The NFL may be America's most popular sport, but that doesn't mean that every team in the league has an easy time filling stadiums week in, week out. Like college football, NFL franchises have faced increasing difficulty convincing fans that watching the game at the stadium—with crowds, traffic, lines for bathrooms and food, possibly cold and miserable weather, minimal replays, spotty wi-fi, and steep prices at every turn—is a superior experience compared with the comfort, convenience, and price-effectiveness of catching the game on one's own couch and big-screen TV.
To battle back against what might be called "the couch factor," NFL franchises have been selling fans on the stadium experience by ramping up newfangled services and amenities, mostly of the high-tech variety. The San Francisco 49ers' new Levi's Stadium is by far the techiest of the bunch, which is appropriate considering it's in the heart of Silicon Valley, but it's hardly the only venue rolling out cool, ultra-convenient, and sometimes flashy new options to make fans happy. Here are seven stadium features that fans wouldn't have imagined possible not long ago.
Take in the game poolside—inside the stadium. The Jacksonville Jaguars added a new VIP section this season: poolside cabanas where a few dozen fans paying $250 a pop enjoy food and beverages on an all-inclusive basis, as well as TVs and furniture built for lounging by the pool that overlooks the gridiron.
Order food delivery (and pay for it) via phone. Several sports venues already offer mobile food ordering as a service for fans. With just a few taps and swipes of a smartphone, fans can place an order, pay for it, get a receipt, and be notified when it's ready for pickup. In almost all cases, spectators must indeed actually leave their seats to go and pick up their orders. Levi's Stadium has another option, "In-Seat Delivery," in which runners will come to your seat and drop off your food.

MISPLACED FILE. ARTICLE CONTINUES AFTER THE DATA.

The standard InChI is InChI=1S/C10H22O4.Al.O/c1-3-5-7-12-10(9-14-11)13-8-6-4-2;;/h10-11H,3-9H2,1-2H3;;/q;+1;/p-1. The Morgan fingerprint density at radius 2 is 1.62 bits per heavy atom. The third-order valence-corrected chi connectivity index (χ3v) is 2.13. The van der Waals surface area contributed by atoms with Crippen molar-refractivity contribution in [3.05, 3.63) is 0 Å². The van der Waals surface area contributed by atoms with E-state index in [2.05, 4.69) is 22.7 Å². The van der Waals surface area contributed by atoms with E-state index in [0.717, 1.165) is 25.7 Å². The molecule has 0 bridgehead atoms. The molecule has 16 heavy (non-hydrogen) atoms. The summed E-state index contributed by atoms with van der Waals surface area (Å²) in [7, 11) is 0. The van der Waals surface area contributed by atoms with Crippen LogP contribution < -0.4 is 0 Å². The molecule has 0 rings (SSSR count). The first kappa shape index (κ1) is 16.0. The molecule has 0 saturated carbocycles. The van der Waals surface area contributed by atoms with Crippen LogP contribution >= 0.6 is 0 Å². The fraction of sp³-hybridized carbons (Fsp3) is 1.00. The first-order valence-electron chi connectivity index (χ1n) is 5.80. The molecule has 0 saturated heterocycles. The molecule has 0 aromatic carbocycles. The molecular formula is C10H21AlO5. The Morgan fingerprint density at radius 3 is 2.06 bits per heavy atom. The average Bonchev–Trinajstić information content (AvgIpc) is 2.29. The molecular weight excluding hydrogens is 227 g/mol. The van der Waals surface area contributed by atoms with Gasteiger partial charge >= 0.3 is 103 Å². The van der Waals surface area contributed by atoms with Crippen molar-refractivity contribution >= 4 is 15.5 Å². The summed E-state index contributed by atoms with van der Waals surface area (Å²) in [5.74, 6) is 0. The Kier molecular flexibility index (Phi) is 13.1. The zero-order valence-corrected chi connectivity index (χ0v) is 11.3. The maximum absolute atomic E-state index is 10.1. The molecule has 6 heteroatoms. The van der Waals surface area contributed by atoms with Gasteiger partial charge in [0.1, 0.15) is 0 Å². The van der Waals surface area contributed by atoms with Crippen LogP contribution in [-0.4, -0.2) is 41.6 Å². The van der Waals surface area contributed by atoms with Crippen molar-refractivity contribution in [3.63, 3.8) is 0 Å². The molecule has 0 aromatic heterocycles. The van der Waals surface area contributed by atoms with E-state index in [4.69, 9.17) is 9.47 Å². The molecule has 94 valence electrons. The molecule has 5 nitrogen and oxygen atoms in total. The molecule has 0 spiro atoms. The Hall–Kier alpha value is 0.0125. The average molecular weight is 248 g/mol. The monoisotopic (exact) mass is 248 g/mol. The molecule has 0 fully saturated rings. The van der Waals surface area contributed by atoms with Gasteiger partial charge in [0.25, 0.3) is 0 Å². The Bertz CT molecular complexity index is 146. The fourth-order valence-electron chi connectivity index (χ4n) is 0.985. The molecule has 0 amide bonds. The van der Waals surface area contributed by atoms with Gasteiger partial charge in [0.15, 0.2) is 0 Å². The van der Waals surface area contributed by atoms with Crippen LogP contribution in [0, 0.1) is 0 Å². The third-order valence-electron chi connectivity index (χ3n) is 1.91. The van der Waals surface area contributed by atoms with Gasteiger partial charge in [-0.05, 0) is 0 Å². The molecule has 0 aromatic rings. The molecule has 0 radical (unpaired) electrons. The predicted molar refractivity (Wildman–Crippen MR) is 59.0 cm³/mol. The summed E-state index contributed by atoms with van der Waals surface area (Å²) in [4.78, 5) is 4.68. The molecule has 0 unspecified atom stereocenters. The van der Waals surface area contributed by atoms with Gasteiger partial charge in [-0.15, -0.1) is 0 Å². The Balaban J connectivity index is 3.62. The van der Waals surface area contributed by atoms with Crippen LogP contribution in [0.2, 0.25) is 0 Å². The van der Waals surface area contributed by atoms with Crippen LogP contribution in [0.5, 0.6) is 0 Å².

Get help timing your bathroom break. The Levi's Stadium app clues fans in on wait times at nearby concessions stands and restrooms. Likewise, the New England Patriots Gameday Live app lets users check out estimated wait times at stadium restrooms, and also offers updates on traffic and parking at Gillette Stadium.
Watch highlights of all the other games. Many NFL stadiums have either upgraded their wi-fi or are in the process of doing so, in order to be in compliance with the league's minimum connectivity requirement by the end of the 2014 season. The Kansas City Chiefs, for instance, added 600 wireless access points into Arrowhead Stadium last summer, while Jacksonville is dropping $1.25 million on stadium upgrades that include revamped wi-fi. Stadium apps for the Chiefs, 49ers, Philadelphia Eagles, and many other teams allow fans to stream the NFL Red Zone Channel—where the specialty is showing every scoring play throughout the league—while they're inside stadiums.
Utilize a handheld guide to your seat. Yet again, the Levi's Stadium app leads the way with a "wayfinding" feature that'll help spectators find any spot of their choosing inside the stadium. That includes the nearest restroom or where your seat is.
Eat food that's legitimately local. Aramark, the food and beverage vendor at 11 NFL stadiums, introduced a "Tribute Menu Series" for this season, featuring menu items that pay homage to the local culinary scene, as well as the heritage of teams and the fan base. On the menu in Cleveland, for instance, is the new "Bad to the Bone Bologna" sandwich, featuring fried all-beef bologna cut into the shape of "Dawg" bones, a nod to the stadium's "Dawg Pound" seating section.
Order a couple cheerleaders. The Atlanta Falcons have a loyalty program for season ticket holders called "Memories," in which fans accumulate points by doing things like renewing ticket packages early and paying in full in advance. Points can then be traded in for a variety of memorable experiences, such as going onto the field to watch players introduced or posting a birthday message on the big screen. But the perk that's getting the most attention is a new one, which allows fans to order a seat-side visit from a pair of Atlanta Falcons cheerleaders.
"It's not like you can order them to your seat after you've had eight beers," Jim Smith, the Falcons' chief marketing and revenue officer, clarified to ESPN. "If things don't look right, we're not going there," he said. "Often, we've seen this is ordered by families whose daughters cheer and want to meet the girls."